FIG. 3: STRUCTURE OF CUBOSOMES SHOWING HYDROPHILIC AND HYDROPHOBIC REGIONS
Longley and Mcintosh 23 found evidence of an alternative symmetry in the monoolein-water cubic phase, leading to Larsson 24 to realize that two cubic phases are formed, both with minimal surface structures. The monoolein-water system forms the D-surface at high water levels and the G-surface at lower levels, as shown in the phase diagram 25. Qiu and Caffrey 26 later updated elements of the monoolein-water phase diagram. The P-surface is formed in the monoolein-water system, but only when a third component, such as caseins 27 or amphiphilic block copolymers are added 28.
FIG. 4: CUBIC UNIT STRUCTURES REPRESENTING P-SURFACE, G-SURFACE, AND D-SURFACE
Components of Cubosomes: Preparation of cubosomes as mentioned in the literature is simple since they were composed of three major components. Amphiphilic lipids, stabilizer, and water. The important components to discuss amongst are amphiphilic lipids and stabilizer. It is said that amphiphilic upon hydration produce cubic liquid crystalline phases. Stabilizers are polymeric substances that prevent the reconstitution to bulk cubic phase. Some of the most investigated molecules that can form lyotropic liquid crystals are monoglycerides, ethylene oxide amphiphiles 29, 30, glycolipids 31, 32, phosphatidylethanolamine amphiphiles, urea amphiphiles33, phytantriol 34, 35, etc.
Amphiphilic Lipids: The most commonly used lipids for the preparation of cubosomes as per the literature are glyceryl mono-oleate (GMO) and phytantriol (PHYT). GMO is a synthetic compound made of glycerides of oleic acid and other fatty acids; the principal component is GMO which belongs to the class amphiphilic lipids 36. GMO is a food emulsifier used in the food industry is found to produce cubic lipid phases in an unusual place; initial observations during the study of polar lipids such as monoolein 37, 38. As mentioned change in temperature and concentration leads to the formation of cubic phases. GMO has a hydrophilic head and a hydrophobic tail. Based on Lutton’s results monoglycerides with a chain length between 12-22. Have a greater tendency to form cubic phases. GMO is biodegradable and biocompatible recognized safe by GRAS to be used in the food industry as an emulsifier.
FIG. 5: STRUCTURE OF GLYCERYL MONOOLEATE
Another known substance which is a good alternative for GMO that is used to prepare cubosomes is phytantriol (PHYT), a molecule that contains phytanyl chain. Phytantriol, 3, 7, 11, 15-tetramethyl-1,2,3-hexadecane thiol (C20H42O3 ) is a key component used in the cosmetic industry 39. PHYT is a fatty acid based substance susceptible to esterase-catalyzed hydrolysis and offers higher structural stability 40. Although the two substances differ in their molecular structure and properties, they show similar phase behavior with increased water content and temperature.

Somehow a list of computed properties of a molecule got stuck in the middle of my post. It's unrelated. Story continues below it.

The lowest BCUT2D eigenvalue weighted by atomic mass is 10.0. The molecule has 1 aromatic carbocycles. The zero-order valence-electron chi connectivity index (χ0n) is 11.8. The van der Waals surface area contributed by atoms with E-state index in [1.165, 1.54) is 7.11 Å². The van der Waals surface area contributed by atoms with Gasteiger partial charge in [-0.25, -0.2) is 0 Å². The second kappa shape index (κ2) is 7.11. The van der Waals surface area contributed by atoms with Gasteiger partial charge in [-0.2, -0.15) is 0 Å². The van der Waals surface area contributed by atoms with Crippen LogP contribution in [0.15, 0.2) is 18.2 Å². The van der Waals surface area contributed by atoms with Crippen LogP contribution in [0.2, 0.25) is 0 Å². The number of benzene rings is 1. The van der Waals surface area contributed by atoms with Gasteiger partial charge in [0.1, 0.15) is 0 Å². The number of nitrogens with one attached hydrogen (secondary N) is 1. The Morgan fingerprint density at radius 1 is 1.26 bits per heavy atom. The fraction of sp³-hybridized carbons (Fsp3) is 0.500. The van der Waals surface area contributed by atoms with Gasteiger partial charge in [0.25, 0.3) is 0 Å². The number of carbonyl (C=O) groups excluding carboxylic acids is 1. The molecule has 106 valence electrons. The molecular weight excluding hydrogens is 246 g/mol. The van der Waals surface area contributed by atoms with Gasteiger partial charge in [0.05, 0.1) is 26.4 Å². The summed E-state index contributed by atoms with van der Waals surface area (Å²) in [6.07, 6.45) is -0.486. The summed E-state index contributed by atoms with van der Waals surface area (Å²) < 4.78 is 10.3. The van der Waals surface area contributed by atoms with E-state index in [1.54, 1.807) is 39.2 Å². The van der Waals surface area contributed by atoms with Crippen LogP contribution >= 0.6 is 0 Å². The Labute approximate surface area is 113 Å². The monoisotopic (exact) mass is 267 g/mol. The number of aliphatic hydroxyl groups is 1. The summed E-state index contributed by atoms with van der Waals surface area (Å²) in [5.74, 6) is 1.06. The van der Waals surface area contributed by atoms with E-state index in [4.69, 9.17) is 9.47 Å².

FIG. 6: STRUCTURE OF PHYTANTRIOL
Based on the PHYT-water phase diagram upon increase of concentration at room temperature the structures obtained are reverse micellar, lamellar, Q230 and Q224 respectively. At an elevated temperature of 44 ºC cubic phase turns to a hexagonal structure. PHYT cubosomes exist in equilibrium with water which is a required condition for cubosomes formation 41. Rizwan et al., 42 showed the PHYT made dispersion are stable which incorporating hydrophilic additives and preserve the internal Pn3m nanostructure, while GMO colloidal dispersions show hexosomes that co-exist with Pn3m cubic structure. The purity of the compounds also affects the phase transition 43.
Stabilizer: Surfactants provide colloidal stability to prepared cubosomes. Cubosomes by nature re-coalesce to the bulk cubic phase. Ideal stabilizer for cubosomes prevents unfavorable interactions between hydrophobic domains but encounters between particles, without causing any disruption to the cubic structure. This occurs due to the electrostatic- repulsive barrier between the approaching particles. Hence, these stabilizers were considered to be the essential components of the cubosome formation. Due to the high internal surface area, which leads to stabilizer sequestration 44. There is so much of work going on using different surfactant materials to stabilize cubosomes.
Of all, the most widely used substance to stabilize cubosomes is the poloxamer 407 (BASF trade name Pluronic® F127), PEO99-PPO67-PEO99 a tri-block copolymer, with its PPO portions on either side or within the bilayer and PEO chain exposed to the surrounding water phase 45 were added to stabilize the cubosomal dispersion. It stabilizes by participating within the structure of dispersed particles and manipulates the phase behavior. Usually, poloxamer 407 concentration is applied at a concentration up to 20% w/w with reference to dispersed phase, while the concentration of the monoglyceride- polymer mixture is usually between 2.5 and 10% w/w.